Moroccan school year begins with dire lack of resources

The CSE drew a bleak picture of the education sector that is bearing the brunt of social disparities in its annual report released at the end of August.
Saturday 07/09/2019
Khaled Ibn Al Walid primary school in Tetouan. (Saad Guerraoui)
Off to a bumpy start. Khaled Ibn Al Walid primary school in Tetouan. (Saad Guerraoui)

TETOUAN, Morocco - The new school year has started in Morocco with shortages of textbooks, bleak reports about social disparities in the education sector and a teachers’ protest over contracts.

Despite measures by the Moroccan Education Ministry to ensure a smooth start to the 2019-20 school year, levels 3 and 4 of primary education began classes September 5 without some textbooks because of shortages in the market.

About 25 of the 390 approved manuals had been revised, drawing anger from parents with limited income.

“It’s outrageous! Doesn’t the ministry think of the poor before changing the manuals?” asked a mother at a bookshop in the northern city of Tetouan.

“And now we have to wait for at least two weeks to get some manuals because of unavailability,” said Malika, the mother of an 8-year-old schoolchild.

Fouad Chafiqi, director of curricula at the Education Ministry, blamed publishers for the shortages. “There is no reason for a delay,” said Chafiqi, adding that publishers had enough time to provide the manuals.

Publishers argued that the delay was linked to the printing of manuals abroad because Moroccan printing companies were unable to meet the deadlines.

The Education Ministry adopted new programmes for levels 3 and 4 of primary education, especially in Arabic, French, maths, science and history-geography, as part of the 2015-30 strategic vision for the educational reform.

The vision, initiated by the Higher Council for Education (CSE), calls for the establishment of a school system based on equity, equality, opportunity and quality for all and the advancement of the individual and society.

The new programmes seek to allow Moroccan students to study content corresponding to educational developments at the international level, the Education Ministry said.

Book industry professionals vented their fury at the Education Ministry for changing textbooks without being consulted or given the opportunity to sell stocks of old books.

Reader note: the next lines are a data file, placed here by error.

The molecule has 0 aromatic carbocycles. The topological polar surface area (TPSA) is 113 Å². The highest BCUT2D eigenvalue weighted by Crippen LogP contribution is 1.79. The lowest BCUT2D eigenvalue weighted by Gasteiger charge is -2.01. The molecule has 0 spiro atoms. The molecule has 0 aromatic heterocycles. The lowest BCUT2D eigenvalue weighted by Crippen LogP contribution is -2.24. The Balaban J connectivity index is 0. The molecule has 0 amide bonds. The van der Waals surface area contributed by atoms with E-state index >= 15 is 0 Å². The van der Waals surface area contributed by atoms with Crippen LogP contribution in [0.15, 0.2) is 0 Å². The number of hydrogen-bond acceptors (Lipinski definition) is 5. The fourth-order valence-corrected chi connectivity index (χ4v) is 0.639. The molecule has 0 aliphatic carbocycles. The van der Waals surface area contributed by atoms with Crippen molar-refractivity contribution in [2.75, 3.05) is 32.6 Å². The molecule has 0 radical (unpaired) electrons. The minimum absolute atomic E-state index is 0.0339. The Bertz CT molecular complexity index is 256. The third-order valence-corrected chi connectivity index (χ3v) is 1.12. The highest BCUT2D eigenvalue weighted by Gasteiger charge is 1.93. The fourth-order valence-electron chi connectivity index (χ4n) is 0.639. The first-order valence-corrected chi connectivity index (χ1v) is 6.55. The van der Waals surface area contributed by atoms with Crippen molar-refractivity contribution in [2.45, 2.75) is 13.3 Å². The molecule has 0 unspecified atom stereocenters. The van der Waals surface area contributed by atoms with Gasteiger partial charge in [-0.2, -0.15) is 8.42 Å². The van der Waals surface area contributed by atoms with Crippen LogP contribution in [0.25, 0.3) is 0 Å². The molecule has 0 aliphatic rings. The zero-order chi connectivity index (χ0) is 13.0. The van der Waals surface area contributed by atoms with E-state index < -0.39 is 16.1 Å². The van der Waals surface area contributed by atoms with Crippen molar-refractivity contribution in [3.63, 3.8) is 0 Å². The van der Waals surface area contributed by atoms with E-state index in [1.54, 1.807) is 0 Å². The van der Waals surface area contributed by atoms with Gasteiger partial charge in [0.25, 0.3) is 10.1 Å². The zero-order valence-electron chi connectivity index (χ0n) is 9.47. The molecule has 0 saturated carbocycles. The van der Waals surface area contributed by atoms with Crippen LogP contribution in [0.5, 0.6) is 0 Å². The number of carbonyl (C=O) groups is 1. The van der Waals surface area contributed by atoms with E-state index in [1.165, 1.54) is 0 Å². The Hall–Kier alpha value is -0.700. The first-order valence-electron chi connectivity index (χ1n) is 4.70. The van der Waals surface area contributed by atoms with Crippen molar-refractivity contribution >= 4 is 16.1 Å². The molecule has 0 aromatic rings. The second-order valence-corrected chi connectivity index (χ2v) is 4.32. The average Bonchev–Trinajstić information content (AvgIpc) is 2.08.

Hassan Kamoun, president of the association of booksellers of El Jadida and president of the Moroccan Association of the French Booksellers, questioned the ministry’s suppression five years ago of an article allowing booksellers to return stocks to publishers.

The CSE drew a bleak picture of the education sector that is bearing the brunt of social disparities in its annual report released at the end of August. An increasing number of students choose the private sector with 14% of the 7 million students enrolled during the 2016-17 school year in private education, which yields far better results than public education, the report stated.

It warned that social disparities, poverty and inadequate redistribution of income were hampering some students from receiving a quality education. The CSE called for a school development model based on social justice three years after the introduction of the 2015-30 strategic vision for the educational reform.

The Moroccan government has spent billions of dollars on educational reform efforts.

Arabisation of education, which took place in Morocco in the 1980s to boost conservatives and Islamists against a strong leftist current, played an important part in the sector’s chronic failure.

Four days before the start of the new school year, teachers working on a contractual basis without a path to permanent employment staged a protest in Rabat, calling on the Education Ministry to fulfil its promises by ending the contractual procedure of hiring and improving the image of public education.

Experts said they expect more strikes to raise pressure on the ministry, whose regional education delegations have hired some 55,000 teachers on renewable contracts since 2016 to address overcrowding in rural classrooms.

Mohammed Youssfi, vice-secretary-general of the National Federation of Teachers, said contracted teachers “are claiming their legitimate and constitutional right” to an indefinite employment contract.

“Unfortunately, after two successive talks, the ministry did not get the lesson and understand that it is necessary to give these teachers their rights,” Youssfi said.

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